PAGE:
I’m at a good stage of life. With my kids getting older (one in high school, one in college) we’re down to just one competitive sport in this house: swimming. Swimming doesn’t require a lot. Some suits, goggles, a few training aids, and towels … lots of towels.
Even though our cash outlay for sports is relatively low now, I’m a survivor of youth soccer, T-ball, baseball, softball, basketball, dance, and golf. So I know firsthand that the cost of uniforms, shoes, and equipment can add up fast. Here are some things I learned that have helped with the youth sports budget over the years.
Help Your Kids Choose Their Sports Wisely
If your child is young and you are really just looking for a little physical activity and the experience of being on a team, choose a sport where the costs are minimal. Generally speaking, sports offered through a parks and recreation department, for instance, will be less costly (for both equipment and fees) than those organized through more competitive organizations.
A pair of soccer cleats is considerably less expensive that a set hockey goalie equipment. If you’re in an area where it’s popular, you might also want to avoid lacrosse — I hear that’s also expensive. All the same, you might want to consider the options from the standpoint of long-term activity. Golf clubs are expensive, but that’s a sport your kids can enjoy for the long haul. Weigh the overall value of the sport your child is playing — the percentage of their lifetime they can spend playing it — when deciding what to put them in. Also, sports a competitive these days and most kids will ultimately have to make a decision about which sports to play and which to leave behind. Doing this early can help you reduce costs, because basketball shoes won’t necessarily need to be purchased again if your child plays in a travel league that starts two weeks after the school’s season wraps up.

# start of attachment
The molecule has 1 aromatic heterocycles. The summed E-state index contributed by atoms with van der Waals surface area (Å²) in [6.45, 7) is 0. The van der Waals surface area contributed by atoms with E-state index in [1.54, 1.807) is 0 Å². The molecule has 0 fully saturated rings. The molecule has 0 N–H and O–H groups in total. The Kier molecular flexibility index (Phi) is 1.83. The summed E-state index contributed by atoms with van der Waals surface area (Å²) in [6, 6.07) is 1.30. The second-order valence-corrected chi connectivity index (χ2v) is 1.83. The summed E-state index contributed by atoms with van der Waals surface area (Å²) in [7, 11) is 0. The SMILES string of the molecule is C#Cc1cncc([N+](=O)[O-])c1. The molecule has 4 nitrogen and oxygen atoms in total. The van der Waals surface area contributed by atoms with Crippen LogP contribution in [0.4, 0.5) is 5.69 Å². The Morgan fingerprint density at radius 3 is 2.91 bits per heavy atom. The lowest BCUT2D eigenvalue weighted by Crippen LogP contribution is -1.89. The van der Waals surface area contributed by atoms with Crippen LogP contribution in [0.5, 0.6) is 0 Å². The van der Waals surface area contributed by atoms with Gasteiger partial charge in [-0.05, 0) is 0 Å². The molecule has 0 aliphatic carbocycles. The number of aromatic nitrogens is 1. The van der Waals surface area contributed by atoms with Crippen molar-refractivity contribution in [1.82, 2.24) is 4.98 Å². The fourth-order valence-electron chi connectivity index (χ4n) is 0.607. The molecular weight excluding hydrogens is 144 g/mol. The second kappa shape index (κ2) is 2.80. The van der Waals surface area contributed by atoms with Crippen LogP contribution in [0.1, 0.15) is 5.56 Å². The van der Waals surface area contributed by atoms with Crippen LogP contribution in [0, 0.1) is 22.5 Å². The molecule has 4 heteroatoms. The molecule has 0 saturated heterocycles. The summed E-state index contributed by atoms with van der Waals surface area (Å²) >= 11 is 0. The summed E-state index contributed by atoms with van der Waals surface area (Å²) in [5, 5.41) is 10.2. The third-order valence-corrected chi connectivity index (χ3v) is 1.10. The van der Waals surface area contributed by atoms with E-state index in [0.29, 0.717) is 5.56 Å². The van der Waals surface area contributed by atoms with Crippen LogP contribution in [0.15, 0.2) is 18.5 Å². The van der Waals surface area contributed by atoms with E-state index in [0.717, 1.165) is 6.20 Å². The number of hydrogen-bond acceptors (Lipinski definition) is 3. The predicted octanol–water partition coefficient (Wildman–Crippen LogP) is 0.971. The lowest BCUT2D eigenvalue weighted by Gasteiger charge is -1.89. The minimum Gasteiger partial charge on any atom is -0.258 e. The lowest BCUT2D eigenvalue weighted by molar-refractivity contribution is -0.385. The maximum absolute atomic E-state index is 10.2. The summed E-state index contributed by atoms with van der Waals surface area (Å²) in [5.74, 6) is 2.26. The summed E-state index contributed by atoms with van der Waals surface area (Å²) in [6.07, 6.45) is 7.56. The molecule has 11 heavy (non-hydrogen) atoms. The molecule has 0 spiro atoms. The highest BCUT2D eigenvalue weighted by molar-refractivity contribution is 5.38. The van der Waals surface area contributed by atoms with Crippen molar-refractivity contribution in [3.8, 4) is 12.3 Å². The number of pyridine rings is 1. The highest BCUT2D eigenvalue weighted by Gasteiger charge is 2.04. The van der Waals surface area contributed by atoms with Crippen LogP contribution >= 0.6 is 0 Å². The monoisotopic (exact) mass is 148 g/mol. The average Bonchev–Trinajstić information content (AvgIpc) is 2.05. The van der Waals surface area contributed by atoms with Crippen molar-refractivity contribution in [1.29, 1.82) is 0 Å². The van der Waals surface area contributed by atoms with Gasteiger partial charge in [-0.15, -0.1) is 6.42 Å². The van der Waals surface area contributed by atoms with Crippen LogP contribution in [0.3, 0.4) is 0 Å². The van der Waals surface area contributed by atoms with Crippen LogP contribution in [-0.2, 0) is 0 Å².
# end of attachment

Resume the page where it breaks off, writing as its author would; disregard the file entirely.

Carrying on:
Know What’s Necessary
Some overeager coaches will provide a list of “necessities” a mile long. Some of those might end up making you say, “That was nice to have, but we wouldn’t have died without them.” Particularly at younger ages, ask some other parents or gently approach the coach about what’s mandatory and what can be postponed until you know you’re kid is going to at least make it past the first season.
How to Save Money on the Equipment You Really Need:
Depending on the sport and the school or organization it’s being offered through, there may be a rental program available for some equipment. Even some dance studios offer this for recital costumes. Be sure to check out this angle before you invest.
Not all sporting equipment needs to be bought new. Even shoes, if they were very gently used, can be purchased second hand. Good sources for used sporting equipment are garage sales and Craigslist. In some areas there are even consignment stores that specialize in sporting goods.
Even better than buying used or renting is borrowing. Ask your friends and neighbors. They may have an old baseball glove or set of youth golf clubs in their garage that their kids have outgrown. Just make sure the fit for your kid is proper.
At the end of the day, you just want what’s best for your kids. Help them pick a sport or two that will make sense for everyone and that they can be excited about. The last thing you want to do is buy equipment for a sport only to have them lose interest a week into each season. Teach your kids to focus on improving and being team players when they make commitments. It will likely save you more and prove more fruitful for your kids in the long run.
Julie Mayfield is a freelance writer and blogger who writes about everything having to do with personal finance. She shares money saving and debt reduction tips on her blog, The Family CEO. When she’s not reading or writing about money, you can usually find her hanging out with her friends and family and cheering on the Kansas Jayhawks.
Julie is a PerkStreet customer and a regular guest columnist on the PerkStreet Blog. Interested in joining the roster of talented bloggers? Email the editor at kyle.psaty[at]perkstreet[dot]com
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